by Golnaz Esfandiari
Trafficking, by its nature, is a hidden problem. Few reliable statistics are available about the number of people victimized by trafficking or the countries they are taken to.
Afghanistan is no exception. There are no figures available on the breadth of the country's child-trafficking rings -- just signs that the problem is getting worse.
The number of arrests made in connection to child abductions is increasing. And since 2003, Afghan police have rescued nearly 200 abducted children -- both boys and girls -- in different parts of the country.
On April 29, Afghanistan's interior minister, Ali Ahmed Jalali, said that in the past two weeks alone, some 25 people have been arrested in connection with the kidnapping and trafficking of children. That compared with 2003, when a total of 100 such arrests were made.
Jalali also said dozens of children were freed from their abductors in the wave of arrests.
"In the last two weeks, police in Kabul and other provinces, but especially in Kabul, rescued more than 16 or 17 children from the grip of their abductors. And this means that [child] abduction is a very serious problem facing the security organs," Jalali said.
Afghan children are being kidnapped on their way to school or while playing in parks. The Afghan interior minister says boys and girls are abducted for both domestic and international markets, to be used for sex or labor, or to provide human organs.
Jalali said last year some 750 children were abducted and taken to Saudi Arabia. Only 250 of them have been brought back home.
"The children who are being abducted are both boys and girls," Jalali said. "They are kidnapped for different purposes. Unfortunately, in many cases, a lack of public information, the cleverness of the abductors and the extent of the abduction network is leading to an increase in abduction in different parts of Afghanistan. During the last year we arrested 100 people who were involved in abduction."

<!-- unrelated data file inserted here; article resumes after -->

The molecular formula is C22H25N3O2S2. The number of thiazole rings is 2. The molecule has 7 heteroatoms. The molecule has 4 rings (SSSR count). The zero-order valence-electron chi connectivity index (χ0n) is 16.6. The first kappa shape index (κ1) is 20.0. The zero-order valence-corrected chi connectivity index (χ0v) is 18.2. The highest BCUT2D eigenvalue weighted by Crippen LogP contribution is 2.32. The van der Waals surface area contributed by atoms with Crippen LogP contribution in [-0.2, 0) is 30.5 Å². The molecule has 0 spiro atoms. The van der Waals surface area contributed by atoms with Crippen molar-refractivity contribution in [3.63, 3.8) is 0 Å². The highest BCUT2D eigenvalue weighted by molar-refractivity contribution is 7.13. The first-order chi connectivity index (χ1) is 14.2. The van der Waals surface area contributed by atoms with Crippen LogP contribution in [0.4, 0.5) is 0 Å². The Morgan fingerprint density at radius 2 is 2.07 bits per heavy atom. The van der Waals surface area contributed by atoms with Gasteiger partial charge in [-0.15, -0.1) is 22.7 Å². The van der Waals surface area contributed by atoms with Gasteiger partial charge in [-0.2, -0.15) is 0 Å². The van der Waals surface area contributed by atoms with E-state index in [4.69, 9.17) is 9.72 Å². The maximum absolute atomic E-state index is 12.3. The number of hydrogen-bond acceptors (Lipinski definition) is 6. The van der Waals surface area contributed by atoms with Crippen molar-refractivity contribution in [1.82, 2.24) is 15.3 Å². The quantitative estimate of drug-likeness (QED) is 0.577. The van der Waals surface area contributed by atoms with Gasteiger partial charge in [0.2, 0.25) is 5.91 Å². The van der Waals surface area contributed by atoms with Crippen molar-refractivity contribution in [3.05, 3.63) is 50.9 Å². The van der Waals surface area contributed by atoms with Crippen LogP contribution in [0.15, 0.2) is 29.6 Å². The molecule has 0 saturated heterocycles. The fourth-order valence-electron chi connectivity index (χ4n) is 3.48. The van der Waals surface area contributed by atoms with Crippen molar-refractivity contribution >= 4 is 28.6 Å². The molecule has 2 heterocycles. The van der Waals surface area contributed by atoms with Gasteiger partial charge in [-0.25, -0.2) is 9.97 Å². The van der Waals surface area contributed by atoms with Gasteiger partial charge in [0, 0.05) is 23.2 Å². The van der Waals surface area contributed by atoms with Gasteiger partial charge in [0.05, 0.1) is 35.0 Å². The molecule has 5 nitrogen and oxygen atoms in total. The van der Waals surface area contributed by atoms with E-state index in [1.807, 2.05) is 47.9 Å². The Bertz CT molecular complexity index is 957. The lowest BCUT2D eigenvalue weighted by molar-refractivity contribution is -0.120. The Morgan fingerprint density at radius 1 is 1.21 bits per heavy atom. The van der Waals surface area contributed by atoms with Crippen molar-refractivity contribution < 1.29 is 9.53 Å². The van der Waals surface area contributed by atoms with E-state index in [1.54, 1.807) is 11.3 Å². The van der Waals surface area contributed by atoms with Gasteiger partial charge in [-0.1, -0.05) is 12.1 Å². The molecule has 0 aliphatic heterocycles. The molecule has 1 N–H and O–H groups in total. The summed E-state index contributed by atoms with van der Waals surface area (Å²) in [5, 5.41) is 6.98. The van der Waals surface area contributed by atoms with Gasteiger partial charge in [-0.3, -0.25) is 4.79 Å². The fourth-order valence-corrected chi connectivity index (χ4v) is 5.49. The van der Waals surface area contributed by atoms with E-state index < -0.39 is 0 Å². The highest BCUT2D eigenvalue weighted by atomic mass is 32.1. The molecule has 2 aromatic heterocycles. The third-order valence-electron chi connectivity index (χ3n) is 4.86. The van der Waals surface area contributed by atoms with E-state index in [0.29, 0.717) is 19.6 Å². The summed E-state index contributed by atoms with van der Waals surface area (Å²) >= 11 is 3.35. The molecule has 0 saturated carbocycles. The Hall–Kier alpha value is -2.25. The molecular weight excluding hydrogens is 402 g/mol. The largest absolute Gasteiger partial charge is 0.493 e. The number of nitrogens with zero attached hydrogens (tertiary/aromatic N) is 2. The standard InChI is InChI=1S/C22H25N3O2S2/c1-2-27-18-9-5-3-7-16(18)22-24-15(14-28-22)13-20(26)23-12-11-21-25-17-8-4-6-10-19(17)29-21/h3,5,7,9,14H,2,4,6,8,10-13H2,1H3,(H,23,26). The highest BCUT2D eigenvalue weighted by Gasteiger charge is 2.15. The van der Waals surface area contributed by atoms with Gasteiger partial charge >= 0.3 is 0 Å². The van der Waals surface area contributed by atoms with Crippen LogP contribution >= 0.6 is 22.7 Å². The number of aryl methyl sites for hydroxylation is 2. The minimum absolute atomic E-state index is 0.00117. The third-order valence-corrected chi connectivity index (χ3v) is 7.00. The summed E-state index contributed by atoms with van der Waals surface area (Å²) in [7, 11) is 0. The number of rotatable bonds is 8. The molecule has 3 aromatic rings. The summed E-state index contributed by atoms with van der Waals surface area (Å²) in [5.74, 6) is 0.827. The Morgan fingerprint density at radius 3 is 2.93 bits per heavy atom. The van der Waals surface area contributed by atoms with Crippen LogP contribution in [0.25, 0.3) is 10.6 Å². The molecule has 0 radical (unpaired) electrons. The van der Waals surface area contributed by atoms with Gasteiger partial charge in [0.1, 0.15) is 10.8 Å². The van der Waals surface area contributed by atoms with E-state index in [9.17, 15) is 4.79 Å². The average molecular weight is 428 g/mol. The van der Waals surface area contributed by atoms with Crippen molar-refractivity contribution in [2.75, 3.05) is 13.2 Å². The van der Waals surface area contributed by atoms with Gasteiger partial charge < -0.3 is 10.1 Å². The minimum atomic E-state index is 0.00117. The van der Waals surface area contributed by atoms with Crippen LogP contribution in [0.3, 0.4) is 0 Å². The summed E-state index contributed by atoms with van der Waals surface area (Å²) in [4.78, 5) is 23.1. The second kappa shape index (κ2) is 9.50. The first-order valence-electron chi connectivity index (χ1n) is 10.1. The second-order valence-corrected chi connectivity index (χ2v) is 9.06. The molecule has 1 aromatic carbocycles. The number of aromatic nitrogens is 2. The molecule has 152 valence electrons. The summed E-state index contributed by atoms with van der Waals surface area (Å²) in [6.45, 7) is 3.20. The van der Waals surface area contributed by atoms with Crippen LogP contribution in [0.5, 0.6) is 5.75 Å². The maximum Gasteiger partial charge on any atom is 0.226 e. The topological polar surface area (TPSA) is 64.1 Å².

Last September, the United Nations Children's Fund (UNICEF) expressed concern about the trafficking of children from Afghanistan and said in some cases children as young as 4 years old were abducted in the northern and northeastern regions of the country.
According to UNICEF's executive director, child trafficking represents one of the worst violations of children's rights in the world.
According to a recent report by the International Organization for Migration (IOM), trafficking in Afghanistan is attributed to several factors -- among them the decades of conflict, lack of security, and poor socio-economic prospects.
Hengameh Anwari is an expert in children's rights at the Afghan Independent Human Rights Commission. Anwari says poverty and even tradition prompts some families to willingly send their children abroad through illegal channels.
"For economic reasons, in general, families are willing to send their children to countries such as Pakistan and Saudi Arabia and other places so that they work [and earn money]. From a cultural and traditional point of view, many believe that by sending their children to places such as Pakistan, they can gain a better religious education. Consequently many families send their children to Pakistan and Saudi Arabia so that they study the Islamic teachings," Anwari said.
Few parents realize, however, what awaits their children once abroad. Afghan children are sold by traffickers for use as manual labor, street beggars, or sexual slaves. In some cases, their kidneys are removed and sold on the illicit organ market.
"Reports indicate that these children -- even if they're sent to work -- are being exploited," Anwari said. "Other reports that cause concern indicate that a number of children are abducted because of their body organs; they become victims of trafficking to foreign countries especially for their kidneys. In some cases children are kidnapped for sexual abuse."
Last week a workshop on combating child trafficking in Afghanistan was held in Kabul. A national antitrafficking action plan was discussed during the two-day workshop, which includes proposed antitrafficking legislation and raising citizen awareness about the problem.
Hengameh Anwari from the Afghan Independent Human Rights Commission expresses hope that the plan will come into force in the near future.
"Our hope is that within a month or two the national plan will be approved by the cabinet, so that upon an order by the head of the government the plan can be applied throughout Afghanistan. We hope that through this legal framework which is the national plan we would be able to lessen and stop the practice of child trafficking and turn it to zero," Anwari said.
April 29, 2004 (http://www.albionmonitor.com) All Rights Reserved. Contact email@example.com for permission to use in any format.
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